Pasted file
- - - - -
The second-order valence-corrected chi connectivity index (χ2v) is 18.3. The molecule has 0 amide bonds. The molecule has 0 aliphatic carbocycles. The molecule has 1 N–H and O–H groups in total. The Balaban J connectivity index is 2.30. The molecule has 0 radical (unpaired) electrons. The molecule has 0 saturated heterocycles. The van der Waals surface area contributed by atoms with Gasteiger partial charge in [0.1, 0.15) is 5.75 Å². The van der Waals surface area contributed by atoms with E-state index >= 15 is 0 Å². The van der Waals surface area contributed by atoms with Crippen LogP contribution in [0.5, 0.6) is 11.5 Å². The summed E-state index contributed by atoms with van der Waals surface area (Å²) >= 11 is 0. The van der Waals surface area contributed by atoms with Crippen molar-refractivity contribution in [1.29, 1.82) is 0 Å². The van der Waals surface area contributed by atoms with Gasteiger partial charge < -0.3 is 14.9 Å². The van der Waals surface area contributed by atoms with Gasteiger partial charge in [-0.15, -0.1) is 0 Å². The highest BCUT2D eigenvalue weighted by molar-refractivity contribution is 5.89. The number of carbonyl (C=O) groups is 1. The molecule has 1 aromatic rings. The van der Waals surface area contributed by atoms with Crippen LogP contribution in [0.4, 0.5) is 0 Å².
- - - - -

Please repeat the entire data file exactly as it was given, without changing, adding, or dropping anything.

The second-order valence-corrected chi connectivity index (χ2v) is 18.3. The molecule has 0 amide bonds. The molecule has 0 aliphatic carbocycles. The molecule has 1 N–H and O–H groups in total. The Balaban J connectivity index is 2.30. The molecule has 0 radical (unpaired) electrons. The molecule has 0 saturated heterocycles. The van der Waals surface area contributed by atoms with Gasteiger partial charge in [0.1, 0.15) is 5.75 Å². The van der Waals surface area contributed by atoms with E-state index >= 15 is 0 Å². The van der Waals surface area contributed by atoms with Crippen LogP contribution in [0.5, 0.6) is 11.5 Å². The summed E-state index contributed by atoms with van der Waals surface area (Å²) >= 11 is 0. The van der Waals surface area contributed by atoms with Crippen molar-refractivity contribution in [1.29, 1.82) is 0 Å². The van der Waals surface area contributed by atoms with Gasteiger partial charge < -0.3 is 14.9 Å². The van der Waals surface area contributed by atoms with Gasteiger partial charge in [-0.15, -0.1) is 0 Å². The highest BCUT2D eigenvalue weighted by molar-refractivity contribution is 5.89. The number of carbonyl (C=O) groups is 1. The molecule has 1 aromatic rings. The van der Waals surface area contributed by atoms with Crippen LogP contribution in [0.4, 0.5) is 0 Å².